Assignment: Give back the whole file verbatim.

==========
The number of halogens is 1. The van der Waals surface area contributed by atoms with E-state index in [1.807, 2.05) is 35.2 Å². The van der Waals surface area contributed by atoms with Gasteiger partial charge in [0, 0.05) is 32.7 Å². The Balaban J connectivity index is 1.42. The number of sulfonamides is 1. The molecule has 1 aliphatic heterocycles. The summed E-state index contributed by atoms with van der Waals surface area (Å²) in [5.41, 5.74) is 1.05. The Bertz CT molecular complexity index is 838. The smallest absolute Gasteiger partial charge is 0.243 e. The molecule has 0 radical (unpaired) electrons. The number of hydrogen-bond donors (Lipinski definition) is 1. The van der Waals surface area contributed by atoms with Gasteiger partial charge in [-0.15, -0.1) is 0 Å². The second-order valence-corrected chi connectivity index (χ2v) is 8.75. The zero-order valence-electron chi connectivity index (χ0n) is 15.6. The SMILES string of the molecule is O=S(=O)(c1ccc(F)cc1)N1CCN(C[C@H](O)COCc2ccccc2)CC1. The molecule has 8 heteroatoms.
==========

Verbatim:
The number of halogens is 1. The van der Waals surface area contributed by atoms with E-state index in [1.807, 2.05) is 35.2 Å². The van der Waals surface area contributed by atoms with Gasteiger partial charge in [0, 0.05) is 32.7 Å². The Balaban J connectivity index is 1.42. The number of sulfonamides is 1. The molecule has 1 aliphatic heterocycles. The summed E-state index contributed by atoms with van der Waals surface area (Å²) in [5.41, 5.74) is 1.05. The Bertz CT molecular complexity index is 838. The smallest absolute Gasteiger partial charge is 0.243 e. The molecule has 0 radical (unpaired) electrons. The number of hydrogen-bond donors (Lipinski definition) is 1. The van der Waals surface area contributed by atoms with Gasteiger partial charge in [-0.15, -0.1) is 0 Å². The second-order valence-corrected chi connectivity index (χ2v) is 8.75. The zero-order valence-electron chi connectivity index (χ0n) is 15.6. The SMILES string of the molecule is O=S(=O)(c1ccc(F)cc1)N1CCN(C[C@H](O)COCc2ccccc2)CC1. The molecule has 8 heteroatoms.